Research Overview

Cellular protein concentrations are controlled through the rates of synthesis and degradation. Most regulated degradation in eukaryotic cells occurs via the Ubiquitin Proteasome System (UPS) which is responsible for regulating the concentration of thousands of cellular proteins as well as clearing damaged and misfolded proteins from the cell. At the center of the UPS is the 26S proteasome, a macromolecular proteolytic machine that maintains cellular homeostasis by recognizing and destroying proteins that have been targeted for degradation. To dissect molecular mechanisms of the UPS, we use experimental methods ranging from combinatorial protein engineering, quantitative biochemical assays, cell culture assays, genome-scale screens, and single molecule biophysics.

Protein Targeting 

We found that ubiquitin tags by themselves are not sufficient to target folded proteins for proteasomal degradation (Prakash et al. Nat. Struct. Mol. Biol. 2004).  Instead, degradation signals or degrons contain a second part in the form of an intrinsically disordered initiation regions in substrates that can serve as initiation sites for the proteasome.  Thus, the proteasome binds to its substrates through the ubiquitin tag and engages them at the initiation site.

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We investigate how the initiation site contributes to proteasome targeting.  For example, we found that the initiation region has to be long enough (Fishbain et al. Nat. comm. 2011) and placed at the correct distance from the ubiquitin tag so that the proteasome can bind them both simultaneously (Inobe et al. Nat. Chem. Biol. 2011).  Surprisingly, the proteasome also shows strong preferences for the amino acid sequence of the initiation region in the substrate.  This raises the question of how the ubiquitin tag and the initiation region can compensate for each other.  For example, can a substrate with a poor initiation region be degraded if it contains a better ubiquitin tag?  Can a substrate with a very good initiation region be degraded even without a ubiquitin tag?  Ultimately, we would like to understand the dynamics of how the two components interplay to contribute to efficient yet specific proteasomal degradation.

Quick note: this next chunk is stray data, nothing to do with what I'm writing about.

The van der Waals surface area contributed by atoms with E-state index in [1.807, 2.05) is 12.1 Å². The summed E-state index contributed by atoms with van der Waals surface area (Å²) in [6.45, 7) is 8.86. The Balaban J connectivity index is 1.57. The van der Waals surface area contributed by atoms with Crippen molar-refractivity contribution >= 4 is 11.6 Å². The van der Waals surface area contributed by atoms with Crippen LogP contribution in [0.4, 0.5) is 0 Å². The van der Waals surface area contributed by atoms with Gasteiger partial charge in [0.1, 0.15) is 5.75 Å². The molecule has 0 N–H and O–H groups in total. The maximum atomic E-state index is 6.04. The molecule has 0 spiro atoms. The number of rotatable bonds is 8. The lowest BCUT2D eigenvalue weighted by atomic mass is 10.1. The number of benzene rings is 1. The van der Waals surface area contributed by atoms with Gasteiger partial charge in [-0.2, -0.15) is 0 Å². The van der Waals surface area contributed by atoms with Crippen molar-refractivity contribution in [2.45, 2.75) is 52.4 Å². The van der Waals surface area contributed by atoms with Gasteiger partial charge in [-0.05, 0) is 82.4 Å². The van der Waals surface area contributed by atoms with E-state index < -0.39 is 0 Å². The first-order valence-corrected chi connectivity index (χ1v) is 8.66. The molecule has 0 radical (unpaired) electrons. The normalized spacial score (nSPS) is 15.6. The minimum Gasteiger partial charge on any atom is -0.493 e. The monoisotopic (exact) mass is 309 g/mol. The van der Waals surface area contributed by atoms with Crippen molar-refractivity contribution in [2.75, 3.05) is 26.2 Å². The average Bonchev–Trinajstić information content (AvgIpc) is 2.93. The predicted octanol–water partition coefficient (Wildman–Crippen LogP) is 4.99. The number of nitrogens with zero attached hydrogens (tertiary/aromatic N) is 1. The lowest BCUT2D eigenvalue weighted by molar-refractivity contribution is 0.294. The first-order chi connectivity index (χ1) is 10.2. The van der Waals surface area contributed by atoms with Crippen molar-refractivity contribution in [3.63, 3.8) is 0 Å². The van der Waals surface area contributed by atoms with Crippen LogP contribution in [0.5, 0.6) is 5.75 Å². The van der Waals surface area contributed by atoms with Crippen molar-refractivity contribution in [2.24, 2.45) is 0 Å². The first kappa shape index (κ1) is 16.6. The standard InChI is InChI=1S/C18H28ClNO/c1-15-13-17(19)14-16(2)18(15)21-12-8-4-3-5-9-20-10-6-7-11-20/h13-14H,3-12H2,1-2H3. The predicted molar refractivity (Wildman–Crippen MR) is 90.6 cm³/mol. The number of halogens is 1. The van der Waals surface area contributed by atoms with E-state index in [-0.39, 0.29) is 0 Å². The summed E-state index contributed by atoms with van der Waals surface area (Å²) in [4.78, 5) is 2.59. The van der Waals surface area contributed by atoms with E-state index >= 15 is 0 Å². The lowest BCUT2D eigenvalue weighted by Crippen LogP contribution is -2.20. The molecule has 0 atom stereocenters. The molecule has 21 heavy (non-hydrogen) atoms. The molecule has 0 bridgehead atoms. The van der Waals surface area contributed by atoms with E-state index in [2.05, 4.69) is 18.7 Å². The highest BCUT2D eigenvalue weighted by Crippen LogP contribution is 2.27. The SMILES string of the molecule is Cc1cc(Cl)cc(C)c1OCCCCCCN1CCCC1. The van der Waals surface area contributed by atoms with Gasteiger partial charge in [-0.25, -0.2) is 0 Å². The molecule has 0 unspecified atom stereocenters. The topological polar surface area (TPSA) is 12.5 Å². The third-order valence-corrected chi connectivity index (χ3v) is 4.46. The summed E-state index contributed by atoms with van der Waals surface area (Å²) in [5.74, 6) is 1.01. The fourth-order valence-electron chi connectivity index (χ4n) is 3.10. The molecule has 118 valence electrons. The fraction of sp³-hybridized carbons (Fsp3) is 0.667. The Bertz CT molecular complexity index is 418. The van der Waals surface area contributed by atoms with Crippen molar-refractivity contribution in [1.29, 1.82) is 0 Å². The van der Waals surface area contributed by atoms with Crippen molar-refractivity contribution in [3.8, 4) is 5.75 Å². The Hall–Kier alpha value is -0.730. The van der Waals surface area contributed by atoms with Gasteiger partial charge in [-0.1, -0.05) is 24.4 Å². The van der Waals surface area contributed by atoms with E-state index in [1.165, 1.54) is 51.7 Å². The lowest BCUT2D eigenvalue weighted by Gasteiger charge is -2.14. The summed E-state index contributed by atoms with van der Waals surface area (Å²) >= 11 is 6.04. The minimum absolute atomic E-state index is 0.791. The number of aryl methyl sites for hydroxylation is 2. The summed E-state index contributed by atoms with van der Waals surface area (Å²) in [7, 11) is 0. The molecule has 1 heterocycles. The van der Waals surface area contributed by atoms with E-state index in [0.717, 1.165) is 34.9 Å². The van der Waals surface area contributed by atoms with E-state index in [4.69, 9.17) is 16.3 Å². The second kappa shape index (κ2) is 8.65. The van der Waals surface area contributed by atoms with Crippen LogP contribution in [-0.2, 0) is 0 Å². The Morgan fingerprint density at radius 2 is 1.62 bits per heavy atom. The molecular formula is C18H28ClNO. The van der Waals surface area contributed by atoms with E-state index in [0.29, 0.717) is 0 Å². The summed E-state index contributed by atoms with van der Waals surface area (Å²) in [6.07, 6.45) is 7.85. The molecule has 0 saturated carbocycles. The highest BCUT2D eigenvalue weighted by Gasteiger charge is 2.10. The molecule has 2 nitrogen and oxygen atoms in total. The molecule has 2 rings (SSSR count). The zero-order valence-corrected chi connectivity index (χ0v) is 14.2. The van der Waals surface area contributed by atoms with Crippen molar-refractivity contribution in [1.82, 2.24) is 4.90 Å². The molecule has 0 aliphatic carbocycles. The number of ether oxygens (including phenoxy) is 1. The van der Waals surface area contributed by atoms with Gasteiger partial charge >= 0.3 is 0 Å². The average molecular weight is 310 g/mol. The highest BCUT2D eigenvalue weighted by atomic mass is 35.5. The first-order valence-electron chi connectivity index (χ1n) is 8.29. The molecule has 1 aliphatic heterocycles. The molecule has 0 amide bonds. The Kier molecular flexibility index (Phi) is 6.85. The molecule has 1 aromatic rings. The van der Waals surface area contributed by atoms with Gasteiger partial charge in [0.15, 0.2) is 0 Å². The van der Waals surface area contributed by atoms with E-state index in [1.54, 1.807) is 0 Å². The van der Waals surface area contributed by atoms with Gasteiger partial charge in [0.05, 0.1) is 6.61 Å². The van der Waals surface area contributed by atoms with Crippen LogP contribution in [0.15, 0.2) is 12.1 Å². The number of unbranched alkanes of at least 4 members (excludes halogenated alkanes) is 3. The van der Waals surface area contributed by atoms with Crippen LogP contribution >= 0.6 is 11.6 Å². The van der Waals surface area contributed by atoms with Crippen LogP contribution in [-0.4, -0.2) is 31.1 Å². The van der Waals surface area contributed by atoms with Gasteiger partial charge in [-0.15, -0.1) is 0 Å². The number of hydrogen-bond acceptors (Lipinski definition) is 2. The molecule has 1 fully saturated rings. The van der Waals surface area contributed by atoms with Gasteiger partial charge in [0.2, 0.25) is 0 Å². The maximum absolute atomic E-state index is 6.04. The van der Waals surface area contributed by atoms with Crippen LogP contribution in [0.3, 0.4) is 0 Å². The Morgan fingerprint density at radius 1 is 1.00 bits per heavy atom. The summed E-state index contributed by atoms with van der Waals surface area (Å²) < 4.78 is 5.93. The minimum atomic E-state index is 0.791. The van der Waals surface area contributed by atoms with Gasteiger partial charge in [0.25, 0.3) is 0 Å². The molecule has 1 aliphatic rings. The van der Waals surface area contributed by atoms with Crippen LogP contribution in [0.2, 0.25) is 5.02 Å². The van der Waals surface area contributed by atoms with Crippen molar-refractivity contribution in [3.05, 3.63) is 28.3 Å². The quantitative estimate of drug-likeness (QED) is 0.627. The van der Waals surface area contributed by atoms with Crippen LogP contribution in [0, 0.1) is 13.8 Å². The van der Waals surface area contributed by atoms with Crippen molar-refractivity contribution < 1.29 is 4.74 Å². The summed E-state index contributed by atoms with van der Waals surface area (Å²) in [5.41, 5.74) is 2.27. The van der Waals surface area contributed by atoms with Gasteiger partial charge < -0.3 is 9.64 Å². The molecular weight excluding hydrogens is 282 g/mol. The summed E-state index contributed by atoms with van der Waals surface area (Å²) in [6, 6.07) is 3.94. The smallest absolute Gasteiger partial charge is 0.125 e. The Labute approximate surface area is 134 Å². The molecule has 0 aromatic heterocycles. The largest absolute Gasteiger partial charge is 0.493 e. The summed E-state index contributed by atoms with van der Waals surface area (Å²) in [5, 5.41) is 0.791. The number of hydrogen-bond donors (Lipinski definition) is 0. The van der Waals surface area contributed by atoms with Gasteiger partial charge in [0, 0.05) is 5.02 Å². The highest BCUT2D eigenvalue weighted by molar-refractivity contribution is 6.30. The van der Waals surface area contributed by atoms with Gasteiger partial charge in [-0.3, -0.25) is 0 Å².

Partial degradation

Once the proteasome has engaged a substrate it runs along the protein’s polypeptide chain degrading it sequentially and processively from the initiation site (Lee et al. Mol. Cell. 2001) into small peptides of some 10 amino acids in lengths.  This prevents the formation of protein fragments with unwanted biological activities.  However, there are a few examples where the proteasome stops degradation part way through a polypeptide chain and releases a partially degraded protein.  We think that this partial degradation occurs when an internal ubiquitination site sends the proteasome to run into a stop signal encoded in the substrate (Tian et al. Nat. Struct. Mol. Biol. 2005; Schrader et al. J. Biol. Chem. 2011).  We are now looking for more natural examples of partial degradation and are using biophysical techniques to understand the mechanism.

Tool Development

We found that the ubiquitin tag and initiation region can work together in trans so that a ubiquitinated receptor can target a binding partner containing only the initiation region for proteolysis by the proteasome (Prakash et al. Nat. Chem. Biol. 5, 29 (2009)).  This is surprising since     several regulatory processes in the cell rely on the proteasome to remodel protein complexes by extracting a specific subunit while leaving the rest of the complex intact.  We predict that the subunit specificity of the proteasome depends on its selection of the correct initiation site.  It is possible that trans-targeting is used physiologically, for example by viruses that want to be sure to deplete a cellular protein by targeting it to the proteasome with an adaptor protein that binds proteasome and substrate simultaneously.  Finally, it may be possible to construct artificial adaptors to deplete toxic proteins, to interfere in a cellular process by depleting a regulatory protein, or to redirect metabolic flow by removing a key enzyme in a pathway after a branch point.

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Matouschek Lab | University of Texas at Austin | 512-232-4045 | matouschek @ austin.utexas.edu 

Site last updated: December 2, 2019